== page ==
Enlisted soldiers in their first tour of duty are the most likely to attempt suicide, says an analysis of US Army data published in JAMA Psychiatry (Ursano et al., 2015). The risk was particularly high among soldiers with a recent mental health diagnosis, the longitudinal retrospective cohort study found.
In recent years the rate of suicide attempts in the US Army has increased sharply during the wars in Afghanistan and Iraq. The researchers looked at the records of 975,057 regular army soldiers on active duty from January 2004 to December 2009. Some 9,791 suicide attempts were documented during that period, but deaths from suicide were not included. The researchers used data from the Army Study to Assess Risk and Resilience in Servicemembers (Army STARRS), which is sponsored by the US Army and funded by the National Institutes of Health.
Enlisted soldiers constituted about 84% of the army and nearly 99% of suicide attempts recorded in the study. Officers, both commissioned and warrant, constituted 16.5% of the regular army and accounted for 1.4% of cases. Female enlisted soldiers were more than twice as likely as male enlisted soldiers to attempt suicide (odds ratio 2.4 (95% confidence interval 2.2 to 2.6)), but they constituted only 13.7% of the active duty regular army.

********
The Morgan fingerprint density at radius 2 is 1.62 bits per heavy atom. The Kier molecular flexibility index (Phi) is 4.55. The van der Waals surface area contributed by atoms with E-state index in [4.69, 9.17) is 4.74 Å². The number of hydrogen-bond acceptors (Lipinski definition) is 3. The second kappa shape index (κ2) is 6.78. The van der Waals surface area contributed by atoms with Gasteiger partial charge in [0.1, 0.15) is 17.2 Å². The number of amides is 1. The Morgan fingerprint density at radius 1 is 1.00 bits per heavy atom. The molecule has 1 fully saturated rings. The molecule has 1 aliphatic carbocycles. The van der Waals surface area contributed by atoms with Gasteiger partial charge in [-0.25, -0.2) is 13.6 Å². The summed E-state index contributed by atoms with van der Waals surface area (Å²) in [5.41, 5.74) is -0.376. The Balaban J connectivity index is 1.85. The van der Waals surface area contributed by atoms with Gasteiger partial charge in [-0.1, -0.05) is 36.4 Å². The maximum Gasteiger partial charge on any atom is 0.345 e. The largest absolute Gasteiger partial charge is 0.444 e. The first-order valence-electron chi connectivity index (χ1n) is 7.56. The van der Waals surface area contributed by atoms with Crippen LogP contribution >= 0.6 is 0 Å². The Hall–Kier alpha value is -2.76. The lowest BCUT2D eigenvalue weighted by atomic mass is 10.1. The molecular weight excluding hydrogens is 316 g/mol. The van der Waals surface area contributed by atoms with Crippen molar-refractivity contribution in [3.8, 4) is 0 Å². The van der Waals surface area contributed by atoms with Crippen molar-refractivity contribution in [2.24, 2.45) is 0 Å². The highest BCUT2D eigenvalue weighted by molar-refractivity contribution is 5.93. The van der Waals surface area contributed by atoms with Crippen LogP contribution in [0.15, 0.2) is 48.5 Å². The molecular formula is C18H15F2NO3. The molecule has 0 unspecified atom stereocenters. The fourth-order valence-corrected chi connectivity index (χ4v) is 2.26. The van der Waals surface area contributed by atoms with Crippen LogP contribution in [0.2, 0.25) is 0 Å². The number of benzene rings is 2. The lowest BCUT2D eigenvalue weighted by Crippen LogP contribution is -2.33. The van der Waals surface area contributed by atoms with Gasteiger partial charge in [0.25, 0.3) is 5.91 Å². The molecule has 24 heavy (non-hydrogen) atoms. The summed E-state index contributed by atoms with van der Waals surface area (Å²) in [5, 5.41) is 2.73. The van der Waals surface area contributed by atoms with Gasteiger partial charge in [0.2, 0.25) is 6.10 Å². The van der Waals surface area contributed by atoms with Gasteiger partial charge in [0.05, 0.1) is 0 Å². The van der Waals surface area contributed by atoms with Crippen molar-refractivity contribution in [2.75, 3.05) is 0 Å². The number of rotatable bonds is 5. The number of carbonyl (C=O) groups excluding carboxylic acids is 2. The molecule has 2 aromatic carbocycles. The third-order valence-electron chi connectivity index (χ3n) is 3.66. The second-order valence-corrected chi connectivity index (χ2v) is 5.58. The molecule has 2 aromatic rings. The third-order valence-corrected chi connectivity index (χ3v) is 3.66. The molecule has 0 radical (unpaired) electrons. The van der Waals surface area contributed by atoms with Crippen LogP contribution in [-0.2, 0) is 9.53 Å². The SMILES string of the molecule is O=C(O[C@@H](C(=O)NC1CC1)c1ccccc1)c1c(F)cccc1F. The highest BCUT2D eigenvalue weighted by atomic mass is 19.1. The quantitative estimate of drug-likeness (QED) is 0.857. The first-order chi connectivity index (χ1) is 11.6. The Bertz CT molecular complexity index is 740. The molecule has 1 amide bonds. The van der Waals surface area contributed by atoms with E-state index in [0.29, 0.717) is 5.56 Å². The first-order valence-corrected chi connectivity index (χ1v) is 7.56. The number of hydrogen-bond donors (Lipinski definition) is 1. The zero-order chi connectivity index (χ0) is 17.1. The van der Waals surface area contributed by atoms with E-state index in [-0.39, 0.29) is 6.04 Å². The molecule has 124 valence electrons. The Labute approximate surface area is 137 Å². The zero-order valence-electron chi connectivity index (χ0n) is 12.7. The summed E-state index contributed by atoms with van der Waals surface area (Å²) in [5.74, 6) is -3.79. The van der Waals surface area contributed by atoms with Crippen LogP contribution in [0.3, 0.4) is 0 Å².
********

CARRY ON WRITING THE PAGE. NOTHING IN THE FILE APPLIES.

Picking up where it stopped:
The risk of attempted suicide among enlisted soldiers was highest in the second month of service and declined as the length of service increased. Other risk factors included entering the army at age 25 or older, not completing high school, and being in the first four years of service. Non-Hispanic white soldiers were at greater risk of attempting suicide than black, Hispanic, or Asian soldiers, the study found.
Suicide attempts were associated with mental health diagnoses, particularly within the previous month (odds ratio 18.2 (17.4 to 19.1)). Almost 60% of enlisted soldiers and 70% of officers received such a diagnosis before their suicide attempt, suggesting that many soldiers at risk have already been identified by the army’s healthcare system as needing mental health services.
A limitation of the study is that it focused only on suicide attempts documented by the army healthcare system. The authors noted that undocumented suicide attempts, including self pay treatment at civilian healthcare facilities, might have different risk factors. They were also unable to examine suicide attempts among people who had recently left the army.
Reference (Whole Article)
Reference (In Article)
Ursano, R., Kessler, R., Stein, M., et al. (2015) Suicide Attempts in the US Army during the Wars in Afghanistan and Iraq, 2004 to 2009. JAMA Psychiatry. July 2015. doi:10.1001/jamapsychiatry.2015.0987.
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